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Abstract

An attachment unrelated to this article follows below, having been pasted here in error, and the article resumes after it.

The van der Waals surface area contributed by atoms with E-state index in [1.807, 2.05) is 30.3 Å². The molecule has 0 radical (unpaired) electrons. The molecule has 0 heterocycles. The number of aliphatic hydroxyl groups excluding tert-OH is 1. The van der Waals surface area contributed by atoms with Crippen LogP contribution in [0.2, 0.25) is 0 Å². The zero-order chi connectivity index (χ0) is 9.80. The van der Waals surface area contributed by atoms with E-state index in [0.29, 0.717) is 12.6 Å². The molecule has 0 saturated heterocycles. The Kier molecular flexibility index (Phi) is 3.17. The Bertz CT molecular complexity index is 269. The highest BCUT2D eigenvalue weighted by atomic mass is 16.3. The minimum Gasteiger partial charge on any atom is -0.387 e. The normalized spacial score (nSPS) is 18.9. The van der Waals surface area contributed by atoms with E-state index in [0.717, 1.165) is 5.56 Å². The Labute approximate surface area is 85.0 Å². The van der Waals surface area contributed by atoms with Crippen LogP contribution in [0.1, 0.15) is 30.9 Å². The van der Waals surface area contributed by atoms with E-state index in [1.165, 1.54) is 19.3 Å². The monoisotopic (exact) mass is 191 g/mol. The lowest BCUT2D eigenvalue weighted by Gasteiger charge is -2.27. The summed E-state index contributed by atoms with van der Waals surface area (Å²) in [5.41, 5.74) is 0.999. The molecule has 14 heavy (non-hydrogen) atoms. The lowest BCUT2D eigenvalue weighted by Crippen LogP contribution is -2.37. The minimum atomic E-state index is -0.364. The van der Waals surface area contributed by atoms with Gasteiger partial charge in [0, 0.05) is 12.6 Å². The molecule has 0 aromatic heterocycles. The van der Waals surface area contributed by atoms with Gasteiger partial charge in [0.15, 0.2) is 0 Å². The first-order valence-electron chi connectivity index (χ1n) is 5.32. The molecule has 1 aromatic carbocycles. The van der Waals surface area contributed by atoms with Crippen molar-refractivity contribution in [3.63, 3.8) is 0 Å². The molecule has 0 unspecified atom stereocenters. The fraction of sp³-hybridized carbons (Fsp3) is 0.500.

This research evaluated the effect of several variations of a Cognitive interview on 4–5-year-old children's correct recall and subsequent reporting of misinformation. Children viewed an event followed by misinformation that was read or self-generated before a Cognitive interview. Children were then given recognition tests under inclusion and exclusion instructions. Developmentally modified Cognitive interviews elicited significantly more correct details than control interviews. A Cognitive interview given after misinformation reduced children's reporting of misinformation at interview and reduced reporting of self-generated misinformation on memory tests. Moreover, this research shows that the report all and context reinstatement Cognitive interview mnemonics in combination can offer some protection against the negative effect of misinformation when given after such misinformation. Process dissociation analyses revealed that both recollection and familiarity contributed to children's reporting of misinformation. Copyright © 2004 John Wiley & Sons, Ltd.